Great Moments In Moral Equivalence
As a teenager reading Orwell for the first time, one of the most disturbing scenes in 1984 was when Winston Smith, finally broken, was able to see that 2+2=5. To think of a free-thinking individual debased to the point of conceding the truth of things that were self-evidently untrue was chilling to me.
The same chill ran down my spine when reading this account of a group of college students unable to see the self-evident evil in that infamous Time magazine cover photo of an Afghani woman who had her nose cut off (and subsequently restored by evil Jew doctors, no less).
Because, you know, it’s wrong to judge other cultures:
“The picture is horrific. Aisha’s beautiful eyes stare hauntingly back at you above the mangled hole that was once her nose. Some of my students could not even raise their eyes to look at it. I could see that many were experiencing deep emotions.
But I was not prepared for their reaction.
I had expected strong aversion; but that’s not what I got. Instead, they became confused. They seemed not to know what to think. They spoke timorously, afraid to make any moral judgment at all. They were unwilling to criticize any situation originating in a different culture.They said, “Well, we might not like it, but maybe over there it’s okay.” One student said, “I don’t feel anything at all; I see lots of this kind of stuff .”
Another said (with no consciousness of self-contradiction), “It’s just wrong to judge other cultures.”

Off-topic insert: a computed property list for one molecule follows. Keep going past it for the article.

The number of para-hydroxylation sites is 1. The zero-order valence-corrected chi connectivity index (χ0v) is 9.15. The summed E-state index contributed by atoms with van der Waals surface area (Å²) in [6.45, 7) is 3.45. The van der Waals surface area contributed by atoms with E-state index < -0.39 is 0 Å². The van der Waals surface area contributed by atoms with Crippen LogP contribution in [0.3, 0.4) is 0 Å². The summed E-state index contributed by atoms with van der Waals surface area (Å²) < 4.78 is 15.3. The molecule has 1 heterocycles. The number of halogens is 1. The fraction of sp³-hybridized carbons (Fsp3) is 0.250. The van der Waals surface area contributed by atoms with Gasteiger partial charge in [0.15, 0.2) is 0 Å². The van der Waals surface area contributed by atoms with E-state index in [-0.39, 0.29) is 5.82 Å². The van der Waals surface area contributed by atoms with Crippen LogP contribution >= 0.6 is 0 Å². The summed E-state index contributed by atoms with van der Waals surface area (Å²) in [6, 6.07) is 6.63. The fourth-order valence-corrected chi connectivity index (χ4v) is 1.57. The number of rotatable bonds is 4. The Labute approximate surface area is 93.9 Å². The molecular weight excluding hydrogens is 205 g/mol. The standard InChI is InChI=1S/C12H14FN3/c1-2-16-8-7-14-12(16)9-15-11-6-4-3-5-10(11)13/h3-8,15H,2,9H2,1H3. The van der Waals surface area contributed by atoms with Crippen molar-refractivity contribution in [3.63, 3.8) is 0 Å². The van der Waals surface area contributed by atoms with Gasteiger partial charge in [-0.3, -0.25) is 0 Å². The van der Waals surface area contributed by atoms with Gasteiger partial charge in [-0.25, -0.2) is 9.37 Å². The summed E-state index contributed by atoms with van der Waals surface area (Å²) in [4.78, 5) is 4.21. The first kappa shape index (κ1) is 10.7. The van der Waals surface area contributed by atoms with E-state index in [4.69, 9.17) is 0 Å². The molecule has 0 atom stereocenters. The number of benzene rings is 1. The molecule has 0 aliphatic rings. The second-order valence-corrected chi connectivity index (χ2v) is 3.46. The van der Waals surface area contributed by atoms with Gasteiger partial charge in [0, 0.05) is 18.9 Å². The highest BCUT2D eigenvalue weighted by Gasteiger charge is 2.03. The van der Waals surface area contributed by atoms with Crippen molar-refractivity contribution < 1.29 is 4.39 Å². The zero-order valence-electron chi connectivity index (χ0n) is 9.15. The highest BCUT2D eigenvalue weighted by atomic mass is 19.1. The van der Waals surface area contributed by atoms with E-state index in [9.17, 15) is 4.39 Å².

“While we may hope some are capable of bridging the gap between principled morality and this ethically vacuous relativism, it is evident that a good many are not. For them, the overriding message is “never judge, never criticize, never take a position.”
“We’ve reached the limits of multiculturalism when a group of kids can stare a photo of a woman with her nose sliced off and reply blankly at the horror, ‘It’s just wrong to judge other cultures,’” writes Ed Driscoll.
Our nation was founded on self-evidence truths. Indeed, the founding battle cry of our republic begins with that very phrase. “We hold these truths to be self-evident,” etc, etc.
America was founded in an age of enlightenment, with our founders being people dedicated to discerning (not always perfectly, to be sure) certain universal truths. These days the search seems to be for relative truth. It’s not about what is always true, but what is true in the moment.
And from that stems a great deal of evil.Tags: moral equivalence, relative truth